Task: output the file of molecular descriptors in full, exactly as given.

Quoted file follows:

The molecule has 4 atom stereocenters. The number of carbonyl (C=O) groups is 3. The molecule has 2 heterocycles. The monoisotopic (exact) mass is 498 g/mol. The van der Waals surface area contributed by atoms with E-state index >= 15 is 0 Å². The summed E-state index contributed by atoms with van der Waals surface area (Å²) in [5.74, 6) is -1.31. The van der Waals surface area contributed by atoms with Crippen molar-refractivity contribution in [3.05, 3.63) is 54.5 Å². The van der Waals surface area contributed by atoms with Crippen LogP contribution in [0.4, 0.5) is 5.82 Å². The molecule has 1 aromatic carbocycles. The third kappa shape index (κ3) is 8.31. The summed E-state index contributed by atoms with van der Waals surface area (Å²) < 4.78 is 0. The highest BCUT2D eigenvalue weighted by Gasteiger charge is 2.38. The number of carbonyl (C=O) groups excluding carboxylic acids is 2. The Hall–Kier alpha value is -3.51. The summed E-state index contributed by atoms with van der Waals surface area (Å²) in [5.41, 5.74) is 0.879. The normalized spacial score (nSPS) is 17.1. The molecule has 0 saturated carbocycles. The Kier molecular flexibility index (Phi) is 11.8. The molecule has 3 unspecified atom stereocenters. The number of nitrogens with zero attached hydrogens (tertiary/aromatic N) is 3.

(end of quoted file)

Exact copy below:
The molecule has 4 atom stereocenters. The number of carbonyl (C=O) groups is 3. The molecule has 2 heterocycles. The monoisotopic (exact) mass is 498 g/mol. The van der Waals surface area contributed by atoms with E-state index >= 15 is 0 Å². The summed E-state index contributed by atoms with van der Waals surface area (Å²) in [5.74, 6) is -1.31. The van der Waals surface area contributed by atoms with Crippen molar-refractivity contribution in [3.05, 3.63) is 54.5 Å². The van der Waals surface area contributed by atoms with Crippen LogP contribution in [0.4, 0.5) is 5.82 Å². The molecule has 1 aromatic carbocycles. The third kappa shape index (κ3) is 8.31. The summed E-state index contributed by atoms with van der Waals surface area (Å²) < 4.78 is 0. The highest BCUT2D eigenvalue weighted by Gasteiger charge is 2.38. The number of carbonyl (C=O) groups excluding carboxylic acids is 2. The Hall–Kier alpha value is -3.51. The summed E-state index contributed by atoms with van der Waals surface area (Å²) in [5.41, 5.74) is 0.879. The normalized spacial score (nSPS) is 17.1. The molecule has 0 saturated carbocycles. The Kier molecular flexibility index (Phi) is 11.8. The molecule has 3 unspecified atom stereocenters. The number of nitrogens with zero attached hydrogens (tertiary/aromatic N) is 3.